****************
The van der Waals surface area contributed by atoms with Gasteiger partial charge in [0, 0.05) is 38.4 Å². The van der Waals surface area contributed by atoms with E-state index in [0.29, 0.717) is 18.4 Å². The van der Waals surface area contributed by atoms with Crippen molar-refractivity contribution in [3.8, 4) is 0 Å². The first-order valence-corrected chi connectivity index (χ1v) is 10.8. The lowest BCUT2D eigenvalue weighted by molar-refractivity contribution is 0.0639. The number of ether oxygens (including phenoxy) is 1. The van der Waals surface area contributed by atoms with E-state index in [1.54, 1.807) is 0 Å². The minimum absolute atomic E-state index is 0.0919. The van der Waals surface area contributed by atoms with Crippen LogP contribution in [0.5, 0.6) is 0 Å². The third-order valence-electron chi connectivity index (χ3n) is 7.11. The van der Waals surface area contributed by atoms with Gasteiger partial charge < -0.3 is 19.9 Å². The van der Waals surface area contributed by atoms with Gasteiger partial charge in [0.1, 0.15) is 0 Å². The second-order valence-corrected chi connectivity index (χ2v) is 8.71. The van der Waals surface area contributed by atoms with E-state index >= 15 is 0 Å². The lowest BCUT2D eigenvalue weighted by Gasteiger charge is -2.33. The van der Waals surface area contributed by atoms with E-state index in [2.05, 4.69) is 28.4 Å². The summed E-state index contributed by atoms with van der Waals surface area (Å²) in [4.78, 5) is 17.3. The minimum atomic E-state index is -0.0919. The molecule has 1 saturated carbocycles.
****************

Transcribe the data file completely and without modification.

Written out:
The van der Waals surface area contributed by atoms with Gasteiger partial charge in [0, 0.05) is 38.4 Å². The van der Waals surface area contributed by atoms with E-state index in [0.29, 0.717) is 18.4 Å². The van der Waals surface area contributed by atoms with Crippen molar-refractivity contribution in [3.8, 4) is 0 Å². The first-order valence-corrected chi connectivity index (χ1v) is 10.8. The lowest BCUT2D eigenvalue weighted by molar-refractivity contribution is 0.0639. The number of ether oxygens (including phenoxy) is 1. The van der Waals surface area contributed by atoms with E-state index in [1.54, 1.807) is 0 Å². The minimum absolute atomic E-state index is 0.0919. The van der Waals surface area contributed by atoms with Crippen LogP contribution in [0.5, 0.6) is 0 Å². The third-order valence-electron chi connectivity index (χ3n) is 7.11. The van der Waals surface area contributed by atoms with Gasteiger partial charge < -0.3 is 19.9 Å². The van der Waals surface area contributed by atoms with Gasteiger partial charge in [0.1, 0.15) is 0 Å². The second-order valence-corrected chi connectivity index (χ2v) is 8.71. The van der Waals surface area contributed by atoms with E-state index >= 15 is 0 Å². The lowest BCUT2D eigenvalue weighted by Gasteiger charge is -2.33. The van der Waals surface area contributed by atoms with E-state index in [2.05, 4.69) is 28.4 Å². The summed E-state index contributed by atoms with van der Waals surface area (Å²) in [4.78, 5) is 17.3. The minimum atomic E-state index is -0.0919. The molecule has 1 saturated carbocycles.